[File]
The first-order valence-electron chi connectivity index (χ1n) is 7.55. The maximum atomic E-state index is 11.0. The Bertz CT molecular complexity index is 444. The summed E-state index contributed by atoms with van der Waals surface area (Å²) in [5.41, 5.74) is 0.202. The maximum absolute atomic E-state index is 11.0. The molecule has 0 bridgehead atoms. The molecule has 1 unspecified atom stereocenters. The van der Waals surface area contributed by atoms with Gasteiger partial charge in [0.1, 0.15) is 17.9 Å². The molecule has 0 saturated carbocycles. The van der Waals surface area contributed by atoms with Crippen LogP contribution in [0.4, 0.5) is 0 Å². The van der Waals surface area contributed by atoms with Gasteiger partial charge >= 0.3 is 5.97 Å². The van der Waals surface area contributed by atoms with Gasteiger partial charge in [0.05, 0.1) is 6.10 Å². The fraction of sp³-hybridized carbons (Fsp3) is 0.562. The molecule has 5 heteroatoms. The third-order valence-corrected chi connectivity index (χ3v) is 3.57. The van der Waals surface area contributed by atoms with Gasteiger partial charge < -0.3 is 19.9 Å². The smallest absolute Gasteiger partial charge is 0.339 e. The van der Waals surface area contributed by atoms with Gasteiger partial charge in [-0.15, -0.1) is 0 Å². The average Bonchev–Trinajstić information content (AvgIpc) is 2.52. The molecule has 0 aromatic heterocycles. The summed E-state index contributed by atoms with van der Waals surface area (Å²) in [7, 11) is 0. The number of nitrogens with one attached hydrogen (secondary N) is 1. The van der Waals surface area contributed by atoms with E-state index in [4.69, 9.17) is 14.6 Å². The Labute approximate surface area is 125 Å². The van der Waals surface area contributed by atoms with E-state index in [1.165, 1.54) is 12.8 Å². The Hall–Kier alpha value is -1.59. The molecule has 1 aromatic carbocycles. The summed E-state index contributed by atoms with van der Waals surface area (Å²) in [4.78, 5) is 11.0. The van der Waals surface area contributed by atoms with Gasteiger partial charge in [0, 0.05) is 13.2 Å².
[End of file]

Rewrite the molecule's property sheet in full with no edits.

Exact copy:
The first-order valence-electron chi connectivity index (χ1n) is 7.55. The maximum atomic E-state index is 11.0. The Bertz CT molecular complexity index is 444. The summed E-state index contributed by atoms with van der Waals surface area (Å²) in [5.41, 5.74) is 0.202. The maximum absolute atomic E-state index is 11.0. The molecule has 0 bridgehead atoms. The molecule has 1 unspecified atom stereocenters. The van der Waals surface area contributed by atoms with Gasteiger partial charge in [0.1, 0.15) is 17.9 Å². The molecule has 0 saturated carbocycles. The van der Waals surface area contributed by atoms with Crippen LogP contribution in [0.4, 0.5) is 0 Å². The van der Waals surface area contributed by atoms with Gasteiger partial charge >= 0.3 is 5.97 Å². The van der Waals surface area contributed by atoms with Gasteiger partial charge in [0.05, 0.1) is 6.10 Å². The fraction of sp³-hybridized carbons (Fsp3) is 0.562. The molecule has 5 heteroatoms. The third-order valence-corrected chi connectivity index (χ3v) is 3.57. The van der Waals surface area contributed by atoms with Gasteiger partial charge < -0.3 is 19.9 Å². The smallest absolute Gasteiger partial charge is 0.339 e. The van der Waals surface area contributed by atoms with Gasteiger partial charge in [-0.15, -0.1) is 0 Å². The average Bonchev–Trinajstić information content (AvgIpc) is 2.52. The molecule has 0 aromatic heterocycles. The summed E-state index contributed by atoms with van der Waals surface area (Å²) in [7, 11) is 0. The number of nitrogens with one attached hydrogen (secondary N) is 1. The van der Waals surface area contributed by atoms with E-state index in [4.69, 9.17) is 14.6 Å². The Labute approximate surface area is 125 Å². The van der Waals surface area contributed by atoms with E-state index in [1.165, 1.54) is 12.8 Å². The Hall–Kier alpha value is -1.59. The molecule has 1 aromatic carbocycles. The summed E-state index contributed by atoms with van der Waals surface area (Å²) in [4.78, 5) is 11.0. The van der Waals surface area contributed by atoms with Gasteiger partial charge in [0, 0.05) is 13.2 Å².